Stipe excitedly grabs his cell phone and taps in Miro’s number, because the shot came from his direction. A happy grin spreads across his face and he whispers, “Patrick.” We hurry, and after a while in the dark, we are guided by the frantic movements of two flashlights and finally come across two happy hunters. After a short stalk, Miro and Patrick had set up on one of the raised hides at a forest crossroads. At first, nothing came into sight, but then, shortly after sunset, they heard crashing noises in the trees and a large stag stood about 150 meters in front of them, wide as anything. Miro released it, and Patrick got a good shot, which the stag acknowledged with a brief flight. In the meantime, Boray and Istvan have joined us with the pickup truck. We hug each other and celebrate the successful outcome of the first day’s hunt. Together, we recover the stag and prepare it at the hunting lodge, where we drink to its honor.

The next day is hot, and after an unsuccessful morning stalk, the evening stalk doesn’t feel promising either.


Stipe and I move through the forest to the edge of the field. Boray and Istvan want to have a look around the canal, and the two successful hunters take the path where the other team had previously seen a lot of game. We pass a large wallow, which we can see and smell has been recently used. Out in the field, the oats are still standing, and Stipe is confident that we will glimpse red deer there. A newly erected large high seat at the edge of the forest offers enough space for both of us. We make out where game enters and exits the forest as well as grazing tracks in the field. As the sun sets, we hear stags calling far ahead. Tensely, we scan the wide fields.

As the sun sets, we swap binoculars for a thermal camera so that we can peer into the distance. And sure enough, we spot Red deer, a few hundred meters ahead. But it’s already too late and the animals are too far away, so we meet up with our friends at the hunting lodge – again, without any game. Stipe, Miro, and Istvan sit a little apart and discuss tactics for the final morning’s hunt. A wine tasting is planned for the following afternoon and a farewell goulash dinner at the hunting lodge in the evening. The three of us are relaxed about it, as the trip has given us so many great experiences and shared moments so far. It seems our attitude prompted a divine authority to turn the thermometer down a few degrees overnight. And so, early in the morning, surrounded by an impressive rutting concert in the dark forest, we stand by the cars and hurry to get ready. So we set off into the trees, the wind in our faces, towards the calls. We stop after two bends.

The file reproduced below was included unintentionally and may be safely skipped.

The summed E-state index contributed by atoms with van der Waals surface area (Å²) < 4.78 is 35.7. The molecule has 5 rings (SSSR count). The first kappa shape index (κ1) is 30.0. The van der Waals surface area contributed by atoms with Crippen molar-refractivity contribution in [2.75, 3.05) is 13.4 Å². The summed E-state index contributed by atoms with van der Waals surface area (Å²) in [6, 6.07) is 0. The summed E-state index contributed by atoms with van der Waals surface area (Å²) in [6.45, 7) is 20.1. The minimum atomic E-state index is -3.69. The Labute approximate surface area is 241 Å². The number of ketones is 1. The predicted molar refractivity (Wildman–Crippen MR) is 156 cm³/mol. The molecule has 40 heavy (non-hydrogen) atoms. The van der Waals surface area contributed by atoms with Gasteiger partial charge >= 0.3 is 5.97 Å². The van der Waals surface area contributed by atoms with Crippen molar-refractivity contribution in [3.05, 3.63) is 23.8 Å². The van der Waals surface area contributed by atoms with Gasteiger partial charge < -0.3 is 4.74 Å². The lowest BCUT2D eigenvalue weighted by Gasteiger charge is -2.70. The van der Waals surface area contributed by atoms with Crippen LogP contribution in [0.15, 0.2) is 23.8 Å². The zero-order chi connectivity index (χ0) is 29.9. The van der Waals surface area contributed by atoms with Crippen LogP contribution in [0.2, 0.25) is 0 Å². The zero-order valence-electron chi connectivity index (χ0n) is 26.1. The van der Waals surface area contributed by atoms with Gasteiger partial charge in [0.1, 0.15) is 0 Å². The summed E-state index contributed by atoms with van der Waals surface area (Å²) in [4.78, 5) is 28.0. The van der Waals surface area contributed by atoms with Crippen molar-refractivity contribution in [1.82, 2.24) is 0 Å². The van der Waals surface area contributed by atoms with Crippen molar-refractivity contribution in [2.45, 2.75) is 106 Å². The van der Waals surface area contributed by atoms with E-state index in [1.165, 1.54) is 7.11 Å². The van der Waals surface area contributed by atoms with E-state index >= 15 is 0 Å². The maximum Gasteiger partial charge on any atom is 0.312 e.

A stag suddenly calls from nearby. I switch on my Leica Calonox View to see if I can recognize anything. Although his calls sound powerful, the stag that emerges from the forest is very young. I switch to video recording and watch as he approaches us, catches wind only at our backs, and finally jumps off. The calls grow stronger and stronger, and morning slowly dawns. A quarter of an hour later, a shot erupts from where we know Boray and Istvan to be. We briefly look at each other and move on. Miro has no reception, so we keep stalking, unsure of what has happened. Now it’s morning and the forest has gone quiet. We decide not to go any further and choose a raised hide. Stipe stands below and tries the cow horn again. At first, nothing. Then there’s a crack from the right. I raise my gun. A young doe is crossing the path ahead of me.


Not far away, maybe 150 meters. With a little delay, a red stag follows her. It doesn’t take me long to realize that this could be, will be the one. The shot rings out, and the stag takes off and collapses in the undergrowth after a brief flight. Now Stipe’s phone buzzes. It’s Istvan – Boray has managed to bag a very mature stag with surroyals, at the canal by the wallow. I am elated. We briefly consider which piece to retrieve first. Stipe calls a colleague with a suitable vehicle, whom we meet at the canal. Together with the overjoyed shooter, we retrieve the strong stag and transport it to the hunting lodge. On the way there, we load up my morning prey and prepare both animals together. What a morning – and what exciting, thrilling days we’ve had!

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Bill J H wrote on gearguywb's profile.
Do you still have this rifle? I'm in the KC area on business and I'm very interested.